Fourth of Six New Year’s Resolutions that will Change Your Life
I can hear you now. “Have you lost your mind, Jeff?”
No, I haven’t. And yes, I’m asking you to make mistakes in 2020. To be more explicit, I’m telling you that if you don’t make mistakes, then you’re not really doing your job.
“If you have the guts to keep making mistakes, your wisdom and intelligence leap forward with huge momentum.”
— Holly Near
I think our natural tendency is to play it safe. It takes “something extra” for a person to take a risk and fall flat on his face. Look – of course no one sets out to make mistakes. But if you want to break through with your work, you have to walk through that fire of fear and risk failure.
And when you do, one of two things will happen: 1) you will become wildly successful, or 2) you will fail, but at the same time you will have learned an incredible lesson and moved forward.
Both of these things have a positive outcome.
“It’s amazing how much more you can learn by making mistakes than you can by making perfect decisions.”
I see so many MGOs and development professionals working hard to maintain the status quo. They’ve figured out how to keep their jobs with a minimal amount of risk. They’ve worked the system to their advantage and do “just enough” to get by.
This is wrong on so many levels. I can’t imagine that this would be you, or you wouldn’t be reading this blog – but I’ll bet you know people like this. It’s really sad. I firmly believe that this happens because somewhere down the line some poor person was hammered by a manager who punished him for taking a risk, making a mistake, or failing at something.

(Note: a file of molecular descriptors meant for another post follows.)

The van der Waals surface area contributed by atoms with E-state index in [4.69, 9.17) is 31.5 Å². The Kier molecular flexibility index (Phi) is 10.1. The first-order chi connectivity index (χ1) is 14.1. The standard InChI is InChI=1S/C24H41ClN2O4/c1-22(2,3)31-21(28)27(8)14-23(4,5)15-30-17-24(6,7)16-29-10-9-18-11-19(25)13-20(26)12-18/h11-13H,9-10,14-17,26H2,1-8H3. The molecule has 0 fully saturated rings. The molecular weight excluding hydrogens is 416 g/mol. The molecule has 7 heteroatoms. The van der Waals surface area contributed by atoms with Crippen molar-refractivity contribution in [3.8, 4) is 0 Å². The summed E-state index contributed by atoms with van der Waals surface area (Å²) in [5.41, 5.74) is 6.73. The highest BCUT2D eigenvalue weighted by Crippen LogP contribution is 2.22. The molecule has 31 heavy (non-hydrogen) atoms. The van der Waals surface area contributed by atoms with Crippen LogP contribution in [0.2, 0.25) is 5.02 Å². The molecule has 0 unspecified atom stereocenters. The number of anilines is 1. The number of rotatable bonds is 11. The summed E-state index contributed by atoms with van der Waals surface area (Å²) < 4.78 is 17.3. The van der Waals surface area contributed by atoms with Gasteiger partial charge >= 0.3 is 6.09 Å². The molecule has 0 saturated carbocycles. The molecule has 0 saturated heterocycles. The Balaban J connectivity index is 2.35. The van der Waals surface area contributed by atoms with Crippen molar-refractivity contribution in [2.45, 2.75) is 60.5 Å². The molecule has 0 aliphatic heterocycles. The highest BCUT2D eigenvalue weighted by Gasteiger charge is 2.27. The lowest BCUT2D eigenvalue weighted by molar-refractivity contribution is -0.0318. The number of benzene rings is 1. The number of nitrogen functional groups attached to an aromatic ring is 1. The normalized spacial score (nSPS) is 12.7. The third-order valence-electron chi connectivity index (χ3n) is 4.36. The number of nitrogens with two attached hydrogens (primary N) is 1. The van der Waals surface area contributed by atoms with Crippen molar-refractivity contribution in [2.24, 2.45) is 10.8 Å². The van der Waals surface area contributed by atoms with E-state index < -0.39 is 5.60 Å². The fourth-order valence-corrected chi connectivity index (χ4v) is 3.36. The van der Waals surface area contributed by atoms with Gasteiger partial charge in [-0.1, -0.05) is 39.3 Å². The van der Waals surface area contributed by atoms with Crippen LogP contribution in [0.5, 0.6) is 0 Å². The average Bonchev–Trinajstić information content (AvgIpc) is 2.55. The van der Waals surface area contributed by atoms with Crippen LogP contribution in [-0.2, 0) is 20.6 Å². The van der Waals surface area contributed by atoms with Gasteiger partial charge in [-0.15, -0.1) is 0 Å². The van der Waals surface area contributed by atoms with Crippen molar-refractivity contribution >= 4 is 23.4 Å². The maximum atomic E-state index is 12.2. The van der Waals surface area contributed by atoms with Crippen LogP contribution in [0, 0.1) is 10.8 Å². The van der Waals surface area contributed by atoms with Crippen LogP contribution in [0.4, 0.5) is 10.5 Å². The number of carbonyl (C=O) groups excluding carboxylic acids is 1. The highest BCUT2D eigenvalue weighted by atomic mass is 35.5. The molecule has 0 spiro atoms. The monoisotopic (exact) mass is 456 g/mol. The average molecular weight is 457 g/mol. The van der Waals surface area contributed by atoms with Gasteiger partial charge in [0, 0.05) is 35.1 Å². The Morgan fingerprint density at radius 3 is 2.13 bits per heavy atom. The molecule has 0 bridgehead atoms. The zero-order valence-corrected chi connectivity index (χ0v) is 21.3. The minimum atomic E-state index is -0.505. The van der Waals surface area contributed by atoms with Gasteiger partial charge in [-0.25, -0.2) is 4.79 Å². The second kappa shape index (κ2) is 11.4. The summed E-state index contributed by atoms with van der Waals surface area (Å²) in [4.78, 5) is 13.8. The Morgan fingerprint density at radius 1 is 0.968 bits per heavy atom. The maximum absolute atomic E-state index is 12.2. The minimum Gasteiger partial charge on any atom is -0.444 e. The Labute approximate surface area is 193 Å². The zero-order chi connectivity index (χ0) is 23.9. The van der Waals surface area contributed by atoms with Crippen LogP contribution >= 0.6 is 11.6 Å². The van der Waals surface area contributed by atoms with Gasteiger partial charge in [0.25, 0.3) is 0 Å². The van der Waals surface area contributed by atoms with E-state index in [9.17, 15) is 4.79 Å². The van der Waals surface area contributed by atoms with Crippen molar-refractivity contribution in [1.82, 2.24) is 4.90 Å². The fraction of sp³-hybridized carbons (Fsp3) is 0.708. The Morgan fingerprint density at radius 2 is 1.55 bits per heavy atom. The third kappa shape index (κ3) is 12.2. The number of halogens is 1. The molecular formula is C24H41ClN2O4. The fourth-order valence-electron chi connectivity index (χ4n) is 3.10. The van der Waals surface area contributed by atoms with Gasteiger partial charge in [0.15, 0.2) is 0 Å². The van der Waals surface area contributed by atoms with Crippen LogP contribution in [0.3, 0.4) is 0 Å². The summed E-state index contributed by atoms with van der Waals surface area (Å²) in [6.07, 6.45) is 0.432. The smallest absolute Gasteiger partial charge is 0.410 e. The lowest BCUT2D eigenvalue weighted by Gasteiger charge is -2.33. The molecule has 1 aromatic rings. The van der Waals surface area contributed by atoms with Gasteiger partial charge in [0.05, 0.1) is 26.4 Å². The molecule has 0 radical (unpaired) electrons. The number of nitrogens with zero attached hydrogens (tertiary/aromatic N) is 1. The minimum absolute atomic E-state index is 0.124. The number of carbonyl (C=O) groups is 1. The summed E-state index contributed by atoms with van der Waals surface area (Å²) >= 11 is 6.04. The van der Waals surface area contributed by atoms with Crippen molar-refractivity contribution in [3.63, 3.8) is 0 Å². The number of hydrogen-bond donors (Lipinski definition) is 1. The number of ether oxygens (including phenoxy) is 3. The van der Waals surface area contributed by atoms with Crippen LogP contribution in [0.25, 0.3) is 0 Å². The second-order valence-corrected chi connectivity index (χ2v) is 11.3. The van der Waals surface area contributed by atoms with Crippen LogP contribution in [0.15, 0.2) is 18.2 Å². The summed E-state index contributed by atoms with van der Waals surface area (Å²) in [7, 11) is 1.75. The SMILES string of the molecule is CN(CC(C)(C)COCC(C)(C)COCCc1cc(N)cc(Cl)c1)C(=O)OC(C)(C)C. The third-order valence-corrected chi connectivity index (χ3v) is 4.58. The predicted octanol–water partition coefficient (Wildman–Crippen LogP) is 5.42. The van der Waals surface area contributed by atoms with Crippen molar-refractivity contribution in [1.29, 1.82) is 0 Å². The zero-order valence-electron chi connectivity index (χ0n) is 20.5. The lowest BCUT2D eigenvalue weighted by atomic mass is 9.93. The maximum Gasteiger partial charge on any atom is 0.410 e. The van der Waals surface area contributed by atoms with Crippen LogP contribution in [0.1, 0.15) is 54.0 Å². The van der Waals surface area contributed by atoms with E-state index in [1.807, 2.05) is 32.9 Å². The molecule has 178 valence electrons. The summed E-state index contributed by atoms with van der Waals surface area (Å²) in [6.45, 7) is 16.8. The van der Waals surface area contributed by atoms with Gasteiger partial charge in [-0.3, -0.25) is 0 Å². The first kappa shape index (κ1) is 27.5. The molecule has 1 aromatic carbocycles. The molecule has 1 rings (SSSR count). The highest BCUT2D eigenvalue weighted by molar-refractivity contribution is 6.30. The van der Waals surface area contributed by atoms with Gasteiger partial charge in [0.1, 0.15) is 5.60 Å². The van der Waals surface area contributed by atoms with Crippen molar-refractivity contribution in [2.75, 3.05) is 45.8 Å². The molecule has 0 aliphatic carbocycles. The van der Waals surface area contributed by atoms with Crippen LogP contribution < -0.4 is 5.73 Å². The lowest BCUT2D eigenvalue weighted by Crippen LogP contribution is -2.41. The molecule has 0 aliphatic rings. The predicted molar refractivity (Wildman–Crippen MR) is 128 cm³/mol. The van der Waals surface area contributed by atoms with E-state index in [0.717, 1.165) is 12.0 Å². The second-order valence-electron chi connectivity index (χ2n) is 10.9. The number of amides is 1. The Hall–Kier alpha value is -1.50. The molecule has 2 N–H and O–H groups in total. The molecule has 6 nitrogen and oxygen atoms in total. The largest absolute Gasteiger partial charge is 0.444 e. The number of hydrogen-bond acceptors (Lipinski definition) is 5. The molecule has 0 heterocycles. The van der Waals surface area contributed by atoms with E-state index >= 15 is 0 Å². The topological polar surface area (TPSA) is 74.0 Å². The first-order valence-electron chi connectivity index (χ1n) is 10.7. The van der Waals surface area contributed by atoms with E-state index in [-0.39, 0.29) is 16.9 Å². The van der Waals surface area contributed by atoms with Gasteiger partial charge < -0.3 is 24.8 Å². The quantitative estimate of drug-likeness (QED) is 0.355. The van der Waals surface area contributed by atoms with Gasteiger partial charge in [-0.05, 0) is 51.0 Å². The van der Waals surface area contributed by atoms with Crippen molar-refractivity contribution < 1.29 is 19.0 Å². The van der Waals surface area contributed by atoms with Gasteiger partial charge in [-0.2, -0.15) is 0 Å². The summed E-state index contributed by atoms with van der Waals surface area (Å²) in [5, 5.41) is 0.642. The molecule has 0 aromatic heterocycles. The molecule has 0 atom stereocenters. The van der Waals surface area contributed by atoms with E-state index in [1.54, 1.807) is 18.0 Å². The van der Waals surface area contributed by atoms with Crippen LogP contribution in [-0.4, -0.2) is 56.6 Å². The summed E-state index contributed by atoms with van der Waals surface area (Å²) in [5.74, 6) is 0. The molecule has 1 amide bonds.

And when that happened, he shut down. He stopped trying new things, stopped being creative and bold and looking for new opportunities. Essentially, he stopped making mistakes, which kept his job intact, but he also stopped living!
“A life spent making mistakes is not only more honorable but more useful than a life spent doing nothing.”
— George Barnard Shaw
As you’re sitting down this week and setting some goals, I urge you to aim high, take some risks and move beyond what you think is possible. Richard and I have actually been doing this recently when we were doing our strategic planning for 2020. We created some initial revenue goals… then we stretched them! Yes, it’s a bit scary, but it’s also exhilarating, and it pushes us to think big.
Are we going to make mistakes? You bet we are, but we made a ton of them last year and we’ve learned from them, which allowed us to be bolder this year.
“Everything we enjoy in society is a direct result of the accumulated learning derived from millions of mistakes. No mistakes, no progress. Yet we still look at making a mistake as embarrassing, wrong, an act bordering on sin. If you’re making mistakes, it means you’re doing new things, taking risks, stretching yourself. You’re growing, learning. And isn’t the journey, the experience, not the destination, what life is all about?”
— Robert White
2020 is the year for making mistakes. Get out there and be bold. For it’s in the making of those mistakes that you know you’re taking risks and learning so much more about your work and your life. (Tweet it!)
Read the whole series, Six New Year’s Resolutions that will Change Your Life:
New Year’s Resolution #1: Resolve to Serve Your Donor, Don’t Sell Them
New Year’s Resolution #2: Resolve to Love Your Work!
New Year’s Resolution #3: Resolve to Set Goals!
New Year’s Resolution #4: Resolve to Make Mistakes (This post)
New Year’s Resolution #5: Resolve to be More Curious – Ask More Questions
New Year’s Resolution #6: Resolve to Seek Joy!
This post was originally published as we began 2012.